Phil Robson – guitar
Jed Levy – saxophone
Oli Hayhurst – bass
Clarence Penn – drums
This was high-powered jazz, not by dint of frenetic pace, volume or assertiveness but by the beauty and coherence of the quartet sound that was at once polished but fresh and lively. That’s a difficult poise to strike, even for musicians as able as these, yet for all that they were fully engaged, each seemed entirely in his element.
Notably, the two front line instrumentalists, Phil Robson and Jed Levy never competed for the spotlight; this was a true musical partnership. Particularly in the first set, Jed’s long tenor lines—warm and cleanly articulated—were a perfect complement to Phil’s guitar lines. In two sets of their own compositions, each of the numbers had the kind of melodic attractiveness of jazz standards; and they provided ample space for both their own and the rhythm section’s inventiveness.
This was also an evening of understated musical touches and embellishments, from all of the players. Where many another guitarist might ‘comp’ through a fellow musician’s solo work, Phil’s harmonic tracery offered lovely, subtle support. Oli Hayhurst’s bass work reminded us that there’s more to virtuoso musicianship than advanced technique: it is, as they say, a thinking person’s game; and it was one of the pleasures of the evening to direct attention to his harmonic inventiveness even as the band was in full flow. And although the world is not short of gifted drummers, Clarence Penn has a voice all his own. Throughout his playing was never predictable, never what could be expected—and yet always entirely apt. There are certain drummers who, in their responsiveness to the band, prompt the audience to listen in an altered way, too—and Clarence Penn is certainly one such.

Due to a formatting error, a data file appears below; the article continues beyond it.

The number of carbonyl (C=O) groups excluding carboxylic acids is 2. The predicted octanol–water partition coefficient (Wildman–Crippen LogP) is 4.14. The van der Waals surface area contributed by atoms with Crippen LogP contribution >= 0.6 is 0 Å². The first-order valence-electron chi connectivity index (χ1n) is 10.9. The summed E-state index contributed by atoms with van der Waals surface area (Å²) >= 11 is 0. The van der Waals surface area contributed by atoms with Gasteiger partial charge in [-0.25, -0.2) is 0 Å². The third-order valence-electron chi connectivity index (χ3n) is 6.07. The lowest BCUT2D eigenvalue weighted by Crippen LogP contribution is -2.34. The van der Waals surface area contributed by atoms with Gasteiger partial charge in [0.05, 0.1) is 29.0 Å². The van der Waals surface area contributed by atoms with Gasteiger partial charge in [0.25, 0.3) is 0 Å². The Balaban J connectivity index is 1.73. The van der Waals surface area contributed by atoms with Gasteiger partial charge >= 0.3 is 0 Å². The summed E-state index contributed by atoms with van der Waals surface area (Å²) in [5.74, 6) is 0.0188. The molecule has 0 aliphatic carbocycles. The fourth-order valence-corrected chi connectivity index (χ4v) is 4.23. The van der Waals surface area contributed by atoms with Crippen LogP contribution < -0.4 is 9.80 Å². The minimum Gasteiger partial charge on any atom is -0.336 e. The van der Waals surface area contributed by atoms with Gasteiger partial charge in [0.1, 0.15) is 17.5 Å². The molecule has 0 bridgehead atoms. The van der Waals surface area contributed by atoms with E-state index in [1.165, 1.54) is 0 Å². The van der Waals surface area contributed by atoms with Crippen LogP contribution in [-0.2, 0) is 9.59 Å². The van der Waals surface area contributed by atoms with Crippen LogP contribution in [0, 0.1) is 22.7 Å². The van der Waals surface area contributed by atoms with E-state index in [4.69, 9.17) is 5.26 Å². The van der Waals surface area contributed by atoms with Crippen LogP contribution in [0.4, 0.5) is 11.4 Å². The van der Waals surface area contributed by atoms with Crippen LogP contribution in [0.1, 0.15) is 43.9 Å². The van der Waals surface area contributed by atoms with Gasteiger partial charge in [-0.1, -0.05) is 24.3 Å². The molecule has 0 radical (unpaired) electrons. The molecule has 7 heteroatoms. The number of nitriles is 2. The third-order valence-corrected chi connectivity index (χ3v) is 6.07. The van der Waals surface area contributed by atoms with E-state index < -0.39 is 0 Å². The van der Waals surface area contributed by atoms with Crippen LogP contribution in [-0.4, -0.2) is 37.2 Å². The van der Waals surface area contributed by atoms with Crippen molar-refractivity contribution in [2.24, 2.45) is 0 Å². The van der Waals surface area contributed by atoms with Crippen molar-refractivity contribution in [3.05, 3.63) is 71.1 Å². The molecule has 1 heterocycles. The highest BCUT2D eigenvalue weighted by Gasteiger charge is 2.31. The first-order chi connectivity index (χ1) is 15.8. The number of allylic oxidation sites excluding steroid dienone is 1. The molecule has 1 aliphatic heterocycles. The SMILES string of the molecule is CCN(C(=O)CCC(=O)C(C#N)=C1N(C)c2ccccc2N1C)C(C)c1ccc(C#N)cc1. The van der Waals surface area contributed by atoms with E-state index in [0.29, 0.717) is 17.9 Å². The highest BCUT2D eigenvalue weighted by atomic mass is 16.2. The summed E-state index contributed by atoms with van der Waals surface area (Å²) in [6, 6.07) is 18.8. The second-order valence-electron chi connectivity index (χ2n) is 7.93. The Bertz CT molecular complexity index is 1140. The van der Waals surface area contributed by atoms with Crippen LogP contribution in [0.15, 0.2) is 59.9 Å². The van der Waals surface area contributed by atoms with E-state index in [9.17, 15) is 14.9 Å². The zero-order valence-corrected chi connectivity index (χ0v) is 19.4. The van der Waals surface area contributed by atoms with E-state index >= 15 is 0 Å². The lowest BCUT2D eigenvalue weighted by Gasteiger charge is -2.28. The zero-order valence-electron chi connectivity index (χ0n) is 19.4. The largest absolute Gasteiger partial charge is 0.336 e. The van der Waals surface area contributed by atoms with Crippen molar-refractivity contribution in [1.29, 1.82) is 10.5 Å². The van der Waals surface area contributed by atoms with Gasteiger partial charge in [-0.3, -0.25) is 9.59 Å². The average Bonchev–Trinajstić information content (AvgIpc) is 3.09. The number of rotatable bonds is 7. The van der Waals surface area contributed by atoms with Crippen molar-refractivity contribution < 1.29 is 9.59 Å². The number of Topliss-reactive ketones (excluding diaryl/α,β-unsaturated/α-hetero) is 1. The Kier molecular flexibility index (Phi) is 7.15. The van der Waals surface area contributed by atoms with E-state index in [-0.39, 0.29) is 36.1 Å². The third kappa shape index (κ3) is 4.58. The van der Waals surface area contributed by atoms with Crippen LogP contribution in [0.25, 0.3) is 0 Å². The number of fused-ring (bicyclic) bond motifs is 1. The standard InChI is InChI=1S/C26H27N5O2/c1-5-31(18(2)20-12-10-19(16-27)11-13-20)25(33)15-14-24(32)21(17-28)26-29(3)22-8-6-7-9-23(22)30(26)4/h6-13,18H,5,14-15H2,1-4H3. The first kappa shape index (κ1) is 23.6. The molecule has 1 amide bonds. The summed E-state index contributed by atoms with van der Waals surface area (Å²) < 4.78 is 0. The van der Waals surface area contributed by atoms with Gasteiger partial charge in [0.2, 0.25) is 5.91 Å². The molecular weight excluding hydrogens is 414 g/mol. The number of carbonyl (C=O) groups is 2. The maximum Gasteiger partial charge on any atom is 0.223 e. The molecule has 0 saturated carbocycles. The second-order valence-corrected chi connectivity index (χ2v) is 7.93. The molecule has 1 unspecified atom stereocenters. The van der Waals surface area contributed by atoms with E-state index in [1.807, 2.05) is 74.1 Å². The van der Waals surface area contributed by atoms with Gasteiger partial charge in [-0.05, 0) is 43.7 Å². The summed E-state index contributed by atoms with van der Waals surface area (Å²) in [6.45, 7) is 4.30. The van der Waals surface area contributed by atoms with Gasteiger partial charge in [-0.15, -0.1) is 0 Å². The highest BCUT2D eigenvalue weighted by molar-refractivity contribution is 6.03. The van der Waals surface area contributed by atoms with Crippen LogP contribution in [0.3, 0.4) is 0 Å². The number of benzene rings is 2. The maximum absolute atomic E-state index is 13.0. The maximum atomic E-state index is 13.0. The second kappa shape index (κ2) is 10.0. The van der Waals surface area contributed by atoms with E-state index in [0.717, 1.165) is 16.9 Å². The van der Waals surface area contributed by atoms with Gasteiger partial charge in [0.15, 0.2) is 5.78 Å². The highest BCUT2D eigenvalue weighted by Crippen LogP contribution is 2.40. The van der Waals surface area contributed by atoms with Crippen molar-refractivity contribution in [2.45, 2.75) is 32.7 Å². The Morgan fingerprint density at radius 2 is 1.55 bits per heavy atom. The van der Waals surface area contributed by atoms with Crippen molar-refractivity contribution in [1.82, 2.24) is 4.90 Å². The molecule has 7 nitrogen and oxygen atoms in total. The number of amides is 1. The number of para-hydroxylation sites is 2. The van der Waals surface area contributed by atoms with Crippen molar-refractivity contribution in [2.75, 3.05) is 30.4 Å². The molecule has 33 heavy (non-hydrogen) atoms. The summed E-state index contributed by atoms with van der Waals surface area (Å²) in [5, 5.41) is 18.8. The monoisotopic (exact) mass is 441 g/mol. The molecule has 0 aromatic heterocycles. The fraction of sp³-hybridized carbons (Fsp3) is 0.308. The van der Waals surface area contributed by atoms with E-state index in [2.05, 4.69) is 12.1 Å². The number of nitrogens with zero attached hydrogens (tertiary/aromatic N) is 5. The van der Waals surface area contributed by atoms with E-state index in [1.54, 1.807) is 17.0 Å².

The second set was much punchier, releasing much of that coiled power that was so apparent through the first. This brought the full range of expressiveness from Phil Robson, whose charming, ‘liquid’ tone can quickly take on an edge. And of course, Jed Levy was with him at every turn, whether in parallel or meeting Phil’s lines from oblique angles. Each seemed to bring out the considerable best in the other. And with that Hayhurst-Penn rhythm behind them, an evening of first-rate jazz was promised from the start—and delivered to the last note.
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